(pp. 19-20)

    If an organization forgoes E-Discovery preparation efforts prior to the commencement of actual litigation, the consequences could be severe. Examples include:

    Adverse inference jury instruction: If electronic evidence is not produced in a timely manner, a judge may instruct the jury to assume that the missing evidence would have been ‘adverse’ to the party that failed to produce it. This will greatly diminish this party’s chances of legal success. Two highly visible examples includeZubulake v UBS WarburgandColeman v Morgan Stanley. The defendant financial institutions in both lawsuits lost their cases due to their failure to adequately produce...

  10. CHAPTER 5: IDENTIFYING AND ASSESSING E-DISCOVERY RISKS
    (pp. 21-22)

    The first step to assessing any compliance related risk is to thoroughly understand the requirements that have to be met. In addition to reading this book, studying the amendments themselves (and especially the committee notes that accompany them) is highly recommended. They can be downloaded from the web site maintained by the Administrative Office of the US Courts. The current URL is:www.uscourts.gov/uscourts/RulesAndPolicies/rules/EDiscovery_ w_ Notes.pdf.

    An organized approach is needed to identify and assess an organization’s E-Discovery risks. The checklist in Appendix 1 (seepage 56) is designed to assist IT risk management professionals with identifying gaps between best practice...

  11. CHAPTER 6: ADDRESSING E-DISCOVERY RELATED RISKS
    (pp. 23-44)

    Each electronic discovery event follows a basic lifecycle. This lifecycle starts with (1) preparation, followed by the issuance of (2) a litigation hold order, which (if successful) ensures (3) preservation, which is followed by (4) searching /collection, and then (5) capture /extraction, which feeds into (6) production, followed by (7) closing processes. The lessons learned from the closing processes then feed into preparation for the next electronic discovery event, making this pattern a closed loop. Each step in the E-Discovery lifecycle will be discussed in turn. But before the facilitation of individual E-Discovery events can be examined, the initial establishment...

  12. CHAPTER 7: TECHNOLOGICAL IMPACTS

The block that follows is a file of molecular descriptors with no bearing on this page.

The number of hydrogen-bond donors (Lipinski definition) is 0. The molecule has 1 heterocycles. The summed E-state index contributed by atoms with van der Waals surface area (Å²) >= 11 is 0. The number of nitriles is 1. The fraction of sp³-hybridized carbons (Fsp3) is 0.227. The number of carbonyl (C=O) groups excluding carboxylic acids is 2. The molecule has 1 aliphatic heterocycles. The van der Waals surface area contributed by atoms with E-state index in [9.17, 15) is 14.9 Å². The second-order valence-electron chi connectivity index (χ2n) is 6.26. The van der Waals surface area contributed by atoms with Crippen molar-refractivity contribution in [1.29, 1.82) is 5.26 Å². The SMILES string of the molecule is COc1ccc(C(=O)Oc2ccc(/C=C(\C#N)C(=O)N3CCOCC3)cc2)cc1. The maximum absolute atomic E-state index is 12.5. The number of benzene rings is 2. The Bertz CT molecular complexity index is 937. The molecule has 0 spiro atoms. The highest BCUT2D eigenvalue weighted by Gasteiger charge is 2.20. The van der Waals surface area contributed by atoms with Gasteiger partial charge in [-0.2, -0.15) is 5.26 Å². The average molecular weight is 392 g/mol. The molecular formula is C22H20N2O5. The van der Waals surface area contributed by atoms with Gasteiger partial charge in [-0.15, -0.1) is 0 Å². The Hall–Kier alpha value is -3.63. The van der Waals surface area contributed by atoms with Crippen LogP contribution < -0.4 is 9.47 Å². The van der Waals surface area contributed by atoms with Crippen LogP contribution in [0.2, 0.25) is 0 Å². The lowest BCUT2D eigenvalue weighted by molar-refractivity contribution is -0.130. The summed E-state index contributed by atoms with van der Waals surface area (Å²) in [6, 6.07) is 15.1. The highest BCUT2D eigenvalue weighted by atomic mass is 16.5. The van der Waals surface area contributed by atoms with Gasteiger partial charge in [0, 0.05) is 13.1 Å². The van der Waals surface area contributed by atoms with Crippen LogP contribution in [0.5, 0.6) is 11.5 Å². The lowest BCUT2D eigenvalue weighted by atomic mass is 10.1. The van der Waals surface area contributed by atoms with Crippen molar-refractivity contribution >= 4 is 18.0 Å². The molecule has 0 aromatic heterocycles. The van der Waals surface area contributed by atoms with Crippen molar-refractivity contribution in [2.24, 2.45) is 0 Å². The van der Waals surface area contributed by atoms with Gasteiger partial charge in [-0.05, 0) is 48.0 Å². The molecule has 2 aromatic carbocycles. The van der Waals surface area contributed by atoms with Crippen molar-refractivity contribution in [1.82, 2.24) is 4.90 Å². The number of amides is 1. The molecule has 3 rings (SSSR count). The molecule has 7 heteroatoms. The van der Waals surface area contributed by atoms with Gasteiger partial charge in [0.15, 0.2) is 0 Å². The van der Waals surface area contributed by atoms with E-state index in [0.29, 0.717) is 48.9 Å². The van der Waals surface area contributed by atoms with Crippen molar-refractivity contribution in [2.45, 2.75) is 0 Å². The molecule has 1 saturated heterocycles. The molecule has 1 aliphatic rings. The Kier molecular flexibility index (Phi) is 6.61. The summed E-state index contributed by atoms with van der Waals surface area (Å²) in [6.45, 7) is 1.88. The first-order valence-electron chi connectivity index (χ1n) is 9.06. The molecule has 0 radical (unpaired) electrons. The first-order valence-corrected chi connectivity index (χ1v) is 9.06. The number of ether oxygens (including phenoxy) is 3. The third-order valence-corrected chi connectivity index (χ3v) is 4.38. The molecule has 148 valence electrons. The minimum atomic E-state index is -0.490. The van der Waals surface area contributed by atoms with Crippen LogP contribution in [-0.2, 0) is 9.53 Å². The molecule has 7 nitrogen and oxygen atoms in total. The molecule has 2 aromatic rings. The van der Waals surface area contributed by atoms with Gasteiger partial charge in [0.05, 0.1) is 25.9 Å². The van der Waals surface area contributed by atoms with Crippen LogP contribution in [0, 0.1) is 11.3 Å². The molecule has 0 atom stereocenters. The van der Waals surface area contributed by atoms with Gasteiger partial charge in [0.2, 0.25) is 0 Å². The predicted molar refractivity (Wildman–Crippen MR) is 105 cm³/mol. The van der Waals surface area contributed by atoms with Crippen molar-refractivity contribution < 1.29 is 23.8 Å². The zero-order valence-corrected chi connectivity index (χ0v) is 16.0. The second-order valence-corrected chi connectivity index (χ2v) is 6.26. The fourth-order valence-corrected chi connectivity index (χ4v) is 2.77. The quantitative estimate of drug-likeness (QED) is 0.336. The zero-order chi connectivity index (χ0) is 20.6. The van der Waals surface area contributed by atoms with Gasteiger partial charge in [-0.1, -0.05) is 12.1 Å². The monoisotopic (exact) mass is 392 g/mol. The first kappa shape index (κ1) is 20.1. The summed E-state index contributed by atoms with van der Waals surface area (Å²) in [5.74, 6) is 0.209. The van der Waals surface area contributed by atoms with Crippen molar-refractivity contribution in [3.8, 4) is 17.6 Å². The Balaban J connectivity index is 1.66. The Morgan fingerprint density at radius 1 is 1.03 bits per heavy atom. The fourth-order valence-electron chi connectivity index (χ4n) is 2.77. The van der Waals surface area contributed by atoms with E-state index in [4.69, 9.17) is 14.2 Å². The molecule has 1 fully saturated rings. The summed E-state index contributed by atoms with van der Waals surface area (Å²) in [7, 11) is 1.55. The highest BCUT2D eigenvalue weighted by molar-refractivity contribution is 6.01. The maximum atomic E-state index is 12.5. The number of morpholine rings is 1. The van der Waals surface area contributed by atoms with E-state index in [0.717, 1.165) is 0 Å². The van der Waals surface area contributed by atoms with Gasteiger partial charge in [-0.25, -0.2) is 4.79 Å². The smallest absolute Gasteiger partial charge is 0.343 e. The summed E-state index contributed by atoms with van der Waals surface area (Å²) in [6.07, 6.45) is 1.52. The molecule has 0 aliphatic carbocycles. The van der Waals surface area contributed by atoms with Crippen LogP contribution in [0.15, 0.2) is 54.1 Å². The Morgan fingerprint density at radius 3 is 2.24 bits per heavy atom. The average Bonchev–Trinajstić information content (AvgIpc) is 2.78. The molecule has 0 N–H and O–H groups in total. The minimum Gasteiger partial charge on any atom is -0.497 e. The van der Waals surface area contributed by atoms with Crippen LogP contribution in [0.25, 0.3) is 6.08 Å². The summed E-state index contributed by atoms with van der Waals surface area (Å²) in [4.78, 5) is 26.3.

(pp. 45-48)

    Technology has both the potential to hinder and to improve E-Discovery efforts. The following sections explore discovery-related issues with existing technologies, the characteristics of commercial products in the E-Discovery space, and technologies that build a solid foundation for effective E-Discovery processes going forward.

    E-mail is the number one type of record requested to support legal or regulatory inquiries.¹⁹ Based on its volume, lack of structure, and distributed nature, it is also one of the most challenging record types to deal with from a discovery perspective. End-users often have the ability to manipulate their own mailboxes, which can make the enforcement...

  13. CHAPTER 8: OUTSOURCING
    (pp. 49-50)

    Sometimes it may not make sense to handle E-Discovery requests in-house, especially if the required expertise is lacking internally, E-Discovery processes are largely undefined, there aren’t enough resources to spare, or significant portions of the IT infrastructure have been outsourced to a third party. Quite simply, a company should outsource its E-Discovery tasks if it is not ready to address them itself internally. Commonly outsourced tasks in the E-Discovery context include discovery planning and case management, litigation support (searching / collection), and forensic work (extraction / production). If enabling technology is involved, it is not always necessary to deploy that...

  14. EPILOGUE
    (pp. 51-51)

    The recent amendments to the Federal Rules of Civil Procedure will have a huge impact on the E-Discovery practices of organizations of all sizes and types. These changes may pose significant risks to the IT departments of organizations who are ill-prepared to support litigation involving electronic evidence. However, if properly identified, assessed, and addressed, these risks can be mitigated to an acceptable level....

  15. BIBLIOGRAPHY
    (pp. 52-55)
  16. APPENDIX 1: E-DISCOVERY READINESS ASSESSMENT CHECKLIST
    (pp. 56-57)
  17. APPENDIX 2: EVALUATING E-DISCOVERY SOLUTIONS – EVALUATION CHECKLIST
    (pp. 58-60)
  18. ITG RESOURCES
    (pp. 61-63)